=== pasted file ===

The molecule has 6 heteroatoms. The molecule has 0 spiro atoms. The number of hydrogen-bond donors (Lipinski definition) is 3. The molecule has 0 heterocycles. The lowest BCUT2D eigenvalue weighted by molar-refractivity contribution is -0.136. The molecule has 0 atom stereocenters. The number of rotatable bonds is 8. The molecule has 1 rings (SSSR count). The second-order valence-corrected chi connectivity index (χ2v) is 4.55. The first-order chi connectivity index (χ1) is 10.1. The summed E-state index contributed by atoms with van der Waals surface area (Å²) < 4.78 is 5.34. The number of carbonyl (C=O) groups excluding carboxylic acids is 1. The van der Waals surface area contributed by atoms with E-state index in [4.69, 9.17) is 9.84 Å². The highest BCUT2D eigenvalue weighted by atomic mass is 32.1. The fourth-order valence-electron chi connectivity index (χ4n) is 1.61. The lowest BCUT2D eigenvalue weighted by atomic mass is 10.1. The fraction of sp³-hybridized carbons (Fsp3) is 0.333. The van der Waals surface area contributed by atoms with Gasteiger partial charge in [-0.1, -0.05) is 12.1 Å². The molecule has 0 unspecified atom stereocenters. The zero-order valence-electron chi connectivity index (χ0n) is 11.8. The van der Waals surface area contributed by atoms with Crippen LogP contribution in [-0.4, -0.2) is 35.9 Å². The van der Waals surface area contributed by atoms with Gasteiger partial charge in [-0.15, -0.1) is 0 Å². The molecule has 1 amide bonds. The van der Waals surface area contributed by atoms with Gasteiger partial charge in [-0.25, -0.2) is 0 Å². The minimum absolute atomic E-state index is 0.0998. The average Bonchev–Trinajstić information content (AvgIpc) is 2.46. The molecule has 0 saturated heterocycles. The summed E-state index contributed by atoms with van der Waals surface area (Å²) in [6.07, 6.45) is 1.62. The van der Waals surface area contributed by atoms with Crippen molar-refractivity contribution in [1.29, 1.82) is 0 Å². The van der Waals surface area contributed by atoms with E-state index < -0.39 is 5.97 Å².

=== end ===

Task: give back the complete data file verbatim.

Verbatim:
The molecule has 6 heteroatoms. The molecule has 0 spiro atoms. The number of hydrogen-bond donors (Lipinski definition) is 3. The molecule has 0 heterocycles. The lowest BCUT2D eigenvalue weighted by molar-refractivity contribution is -0.136. The molecule has 0 atom stereocenters. The number of rotatable bonds is 8. The molecule has 1 rings (SSSR count). The second-order valence-corrected chi connectivity index (χ2v) is 4.55. The first-order chi connectivity index (χ1) is 10.1. The summed E-state index contributed by atoms with van der Waals surface area (Å²) < 4.78 is 5.34. The number of carbonyl (C=O) groups excluding carboxylic acids is 1. The van der Waals surface area contributed by atoms with E-state index in [4.69, 9.17) is 9.84 Å². The highest BCUT2D eigenvalue weighted by atomic mass is 32.1. The fourth-order valence-electron chi connectivity index (χ4n) is 1.61. The lowest BCUT2D eigenvalue weighted by atomic mass is 10.1. The fraction of sp³-hybridized carbons (Fsp3) is 0.333. The van der Waals surface area contributed by atoms with Gasteiger partial charge in [-0.1, -0.05) is 12.1 Å². The molecule has 0 unspecified atom stereocenters. The zero-order valence-electron chi connectivity index (χ0n) is 11.8. The van der Waals surface area contributed by atoms with Crippen LogP contribution in [-0.4, -0.2) is 35.9 Å². The van der Waals surface area contributed by atoms with Gasteiger partial charge in [-0.15, -0.1) is 0 Å². The molecule has 1 amide bonds. The van der Waals surface area contributed by atoms with Gasteiger partial charge in [-0.25, -0.2) is 0 Å². The minimum absolute atomic E-state index is 0.0998. The average Bonchev–Trinajstić information content (AvgIpc) is 2.46. The molecule has 0 saturated heterocycles. The summed E-state index contributed by atoms with van der Waals surface area (Å²) in [6.07, 6.45) is 1.62. The van der Waals surface area contributed by atoms with Crippen molar-refractivity contribution in [1.29, 1.82) is 0 Å². The van der Waals surface area contributed by atoms with E-state index < -0.39 is 5.97 Å².